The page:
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Farcry C. Zuke said...

Hi Bryan,

I am wondering if you would be willing to talk about your opinions on the penultimate measure of this chorale. What do you see the Gminor chord as? I am thinking that Bach was hinting at A Phrygian here, since the melody is in E Phrygian. There is sort of this Aminor/E Phrygian battle going on in the harmony of this piece. I am curious to hear your thoughts. Also, if the last cadence is a half cadence in A minor, where was the pivot from C major back to A minor?

Thanks!

Bryan Townsend said...

Delighted to talk harmony with a fellow composer, Farcry. Welcome to the Music Salon. This is quite an unusual chorale and perhaps I should have picked a more conventional one for this post. But here goes. One unusual aspect is how much the chorale avoids a perfect authentic cadence in the tonic. Out of five cadences, one ending each phrase of the chorale, only one, the third and central cadence, is on the tonic, A minor. The first cadence, the one I talk about in the post, is from F major to E major or, in the key of A minor, it is a VI - V or a half cadence. The next cadence is also a half cadence, but this time from iv to V. The third cadence is the only PAC, V - I. The next phrase tonicizes G and ends with a V7 - I cadence in G major. The next and final cadence in the chorale is another half cadence i - V. And that's it! The Bach chorales contain an amazing amount of unusual harmonic practices, which is probably why composers still study them. You were asking about the penultimate measure. Here are the chords: FAC (VI), CEG (III), BbGD (vii6), ADF (iv6/4). Yes, the G minor in first inversion is very problematic to analyze harmonically.To answer your last question first, I think the pivot back to A minor is clearly in the antepenultimate measure, signaled by the G#. Yes, I agree about the Phrygian interpretation. I usually look to the voice-leading to answer problematic questions about harmony. The Bb is acting in a Phyrgian--or Neapolitan--relationship with the tonic A. In that sense it is a chromatic coloration that adds to the intensity of the setting. A standard Neapolitan 6th chord in that place would not have been usual, though using it to prepare a iv chord instead of a V is odd. The standard Neapolitan would have been BbDF, which wouldn't lead so interestingly to the iv chord.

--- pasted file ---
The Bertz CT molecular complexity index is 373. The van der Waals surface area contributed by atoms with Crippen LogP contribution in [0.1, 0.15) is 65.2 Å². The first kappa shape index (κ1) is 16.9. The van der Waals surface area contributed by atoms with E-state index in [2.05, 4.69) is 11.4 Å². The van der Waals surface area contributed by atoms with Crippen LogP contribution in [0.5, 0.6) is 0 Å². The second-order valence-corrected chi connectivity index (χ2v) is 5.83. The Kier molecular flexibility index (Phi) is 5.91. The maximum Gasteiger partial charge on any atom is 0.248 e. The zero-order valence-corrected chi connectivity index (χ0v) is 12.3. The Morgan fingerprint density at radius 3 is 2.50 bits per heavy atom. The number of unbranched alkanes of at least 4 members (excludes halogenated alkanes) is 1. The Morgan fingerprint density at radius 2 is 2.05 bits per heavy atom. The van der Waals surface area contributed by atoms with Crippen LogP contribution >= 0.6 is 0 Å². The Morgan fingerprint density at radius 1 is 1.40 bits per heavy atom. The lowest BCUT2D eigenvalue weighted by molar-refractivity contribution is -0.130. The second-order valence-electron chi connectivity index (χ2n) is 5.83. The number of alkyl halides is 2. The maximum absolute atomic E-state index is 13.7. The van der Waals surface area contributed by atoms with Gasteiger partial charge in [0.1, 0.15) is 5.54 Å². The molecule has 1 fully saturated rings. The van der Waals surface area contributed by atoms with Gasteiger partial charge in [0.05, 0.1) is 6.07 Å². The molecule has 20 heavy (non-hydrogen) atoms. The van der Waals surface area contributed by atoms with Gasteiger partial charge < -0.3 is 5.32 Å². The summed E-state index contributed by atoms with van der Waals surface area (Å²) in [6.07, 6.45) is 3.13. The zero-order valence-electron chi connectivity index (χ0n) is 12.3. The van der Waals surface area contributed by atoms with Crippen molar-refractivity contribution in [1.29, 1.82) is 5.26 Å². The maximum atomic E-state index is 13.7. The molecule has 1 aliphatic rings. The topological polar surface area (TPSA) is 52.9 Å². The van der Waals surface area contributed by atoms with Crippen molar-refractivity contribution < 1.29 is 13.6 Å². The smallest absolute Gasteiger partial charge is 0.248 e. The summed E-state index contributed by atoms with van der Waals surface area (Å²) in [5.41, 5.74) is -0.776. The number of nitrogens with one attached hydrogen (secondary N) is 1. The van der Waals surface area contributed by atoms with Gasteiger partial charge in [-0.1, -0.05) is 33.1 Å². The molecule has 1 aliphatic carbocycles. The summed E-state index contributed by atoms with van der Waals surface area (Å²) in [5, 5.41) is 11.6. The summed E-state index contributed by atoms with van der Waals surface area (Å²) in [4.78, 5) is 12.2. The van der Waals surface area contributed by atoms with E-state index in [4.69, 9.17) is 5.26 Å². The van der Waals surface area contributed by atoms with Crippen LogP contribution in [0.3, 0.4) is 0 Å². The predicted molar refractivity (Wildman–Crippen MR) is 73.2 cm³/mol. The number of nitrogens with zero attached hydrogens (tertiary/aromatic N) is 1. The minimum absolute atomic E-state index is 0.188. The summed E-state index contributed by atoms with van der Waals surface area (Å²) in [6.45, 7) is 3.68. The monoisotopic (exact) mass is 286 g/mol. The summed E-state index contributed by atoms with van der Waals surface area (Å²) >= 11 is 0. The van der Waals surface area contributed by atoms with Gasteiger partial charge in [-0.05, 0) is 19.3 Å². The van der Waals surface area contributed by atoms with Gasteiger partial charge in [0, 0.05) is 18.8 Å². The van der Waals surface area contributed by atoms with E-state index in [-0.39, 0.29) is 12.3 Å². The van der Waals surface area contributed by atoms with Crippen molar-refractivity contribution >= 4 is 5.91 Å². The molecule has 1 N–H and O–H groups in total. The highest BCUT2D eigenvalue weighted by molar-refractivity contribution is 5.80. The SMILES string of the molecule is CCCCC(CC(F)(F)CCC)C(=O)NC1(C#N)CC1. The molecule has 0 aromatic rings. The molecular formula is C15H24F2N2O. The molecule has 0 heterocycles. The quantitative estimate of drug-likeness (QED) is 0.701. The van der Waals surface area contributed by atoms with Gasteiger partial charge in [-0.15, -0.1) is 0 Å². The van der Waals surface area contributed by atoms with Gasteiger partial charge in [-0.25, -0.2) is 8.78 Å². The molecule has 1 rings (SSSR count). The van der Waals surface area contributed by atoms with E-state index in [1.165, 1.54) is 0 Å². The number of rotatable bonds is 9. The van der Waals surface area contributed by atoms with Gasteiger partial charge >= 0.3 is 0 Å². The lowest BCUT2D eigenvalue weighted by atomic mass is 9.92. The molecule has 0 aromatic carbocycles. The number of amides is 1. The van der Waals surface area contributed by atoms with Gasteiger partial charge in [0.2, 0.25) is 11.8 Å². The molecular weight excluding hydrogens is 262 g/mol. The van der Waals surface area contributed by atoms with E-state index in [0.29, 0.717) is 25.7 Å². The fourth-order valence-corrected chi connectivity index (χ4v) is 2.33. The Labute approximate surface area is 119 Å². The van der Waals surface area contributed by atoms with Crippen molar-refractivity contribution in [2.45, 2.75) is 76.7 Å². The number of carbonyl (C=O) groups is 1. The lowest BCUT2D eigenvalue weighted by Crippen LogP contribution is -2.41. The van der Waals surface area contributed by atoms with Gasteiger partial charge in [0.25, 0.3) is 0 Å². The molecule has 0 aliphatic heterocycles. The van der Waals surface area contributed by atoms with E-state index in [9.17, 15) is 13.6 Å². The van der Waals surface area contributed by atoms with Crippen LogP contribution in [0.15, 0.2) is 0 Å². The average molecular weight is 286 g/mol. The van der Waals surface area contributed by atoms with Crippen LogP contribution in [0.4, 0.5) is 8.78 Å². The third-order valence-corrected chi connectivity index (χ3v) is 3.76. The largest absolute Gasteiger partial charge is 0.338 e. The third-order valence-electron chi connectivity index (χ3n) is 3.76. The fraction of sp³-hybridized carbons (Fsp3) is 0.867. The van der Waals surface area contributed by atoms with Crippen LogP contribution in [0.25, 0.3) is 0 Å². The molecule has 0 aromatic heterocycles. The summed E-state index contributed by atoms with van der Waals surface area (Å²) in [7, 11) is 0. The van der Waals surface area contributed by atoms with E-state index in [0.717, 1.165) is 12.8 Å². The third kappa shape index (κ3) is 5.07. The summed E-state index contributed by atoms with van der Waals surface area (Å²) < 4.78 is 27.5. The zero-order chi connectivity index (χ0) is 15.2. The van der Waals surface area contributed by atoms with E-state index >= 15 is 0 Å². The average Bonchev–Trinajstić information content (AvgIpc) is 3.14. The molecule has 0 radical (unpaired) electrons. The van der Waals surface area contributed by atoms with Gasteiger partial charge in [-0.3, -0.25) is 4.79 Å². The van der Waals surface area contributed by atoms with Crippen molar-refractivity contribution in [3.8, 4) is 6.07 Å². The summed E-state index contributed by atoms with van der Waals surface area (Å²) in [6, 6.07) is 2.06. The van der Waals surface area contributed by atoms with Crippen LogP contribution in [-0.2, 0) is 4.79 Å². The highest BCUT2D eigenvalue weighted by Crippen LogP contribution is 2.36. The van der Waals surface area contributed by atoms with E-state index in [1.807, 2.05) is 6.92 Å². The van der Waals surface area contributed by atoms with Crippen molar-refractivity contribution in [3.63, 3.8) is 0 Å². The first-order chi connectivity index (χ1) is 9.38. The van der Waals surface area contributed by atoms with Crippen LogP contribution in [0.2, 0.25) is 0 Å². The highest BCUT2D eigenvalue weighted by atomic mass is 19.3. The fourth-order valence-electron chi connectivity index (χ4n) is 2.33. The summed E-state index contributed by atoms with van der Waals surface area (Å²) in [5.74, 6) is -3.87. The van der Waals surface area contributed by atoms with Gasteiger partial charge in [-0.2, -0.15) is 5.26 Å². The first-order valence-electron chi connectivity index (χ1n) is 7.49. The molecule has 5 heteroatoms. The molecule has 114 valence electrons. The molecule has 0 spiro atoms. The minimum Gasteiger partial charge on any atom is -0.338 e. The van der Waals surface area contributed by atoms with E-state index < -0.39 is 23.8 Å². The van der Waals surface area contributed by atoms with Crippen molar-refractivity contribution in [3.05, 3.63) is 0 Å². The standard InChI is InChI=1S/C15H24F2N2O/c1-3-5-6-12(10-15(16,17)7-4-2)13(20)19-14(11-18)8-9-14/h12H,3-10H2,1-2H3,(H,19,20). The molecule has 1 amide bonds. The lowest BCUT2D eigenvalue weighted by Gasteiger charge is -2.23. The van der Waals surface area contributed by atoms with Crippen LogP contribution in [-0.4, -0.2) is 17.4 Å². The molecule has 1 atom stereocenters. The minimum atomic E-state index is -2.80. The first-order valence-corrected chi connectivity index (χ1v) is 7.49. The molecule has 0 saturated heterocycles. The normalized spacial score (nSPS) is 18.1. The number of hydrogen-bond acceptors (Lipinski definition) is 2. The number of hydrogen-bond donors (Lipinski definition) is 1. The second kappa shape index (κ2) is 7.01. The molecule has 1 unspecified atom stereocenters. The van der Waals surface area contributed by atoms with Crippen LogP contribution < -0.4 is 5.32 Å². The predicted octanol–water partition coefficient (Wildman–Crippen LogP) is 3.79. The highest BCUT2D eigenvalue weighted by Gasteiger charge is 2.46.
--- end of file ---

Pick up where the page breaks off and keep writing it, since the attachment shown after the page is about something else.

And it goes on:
Hope that makes sense?

Bryan Townsend said...

Sorry, I meant to say that a standard Neapolitan 6th chord in that place would not have been UNusual!

Farcry C. Zuke said...

Hey Bryan,

Here is my analysis of this chorale. I really love the ambiguities of Bach in this one.

http://www.fczuke.com/blog/2015/6/12/bach-analysis-and-commentary-episode-1

Bryan Townsend said...

Farcry, please accept my humble apologies for not taking up your comment and responding yet. I am extremely interested in your analysis, but a few things have prevented me getting to it. I will as soon as I can!!

Farcry C. Zuke said...

Oh, no worries! I mainly talk about the harmonic oddities in this chorale and the ambiguities that this Phrygian melody creates. You may find them interesting!

Bryan Townsend said...

Oh yes, I most certainly will. But I realised as soon as I started reading, that I would have to devote my full concentration and the last week has just been too scattered.

NeilW said...

I'm studying Bach chorales really closely to recover that feeling. For me modern music has things to teach, but I want to go back to the tonal instability of the masters.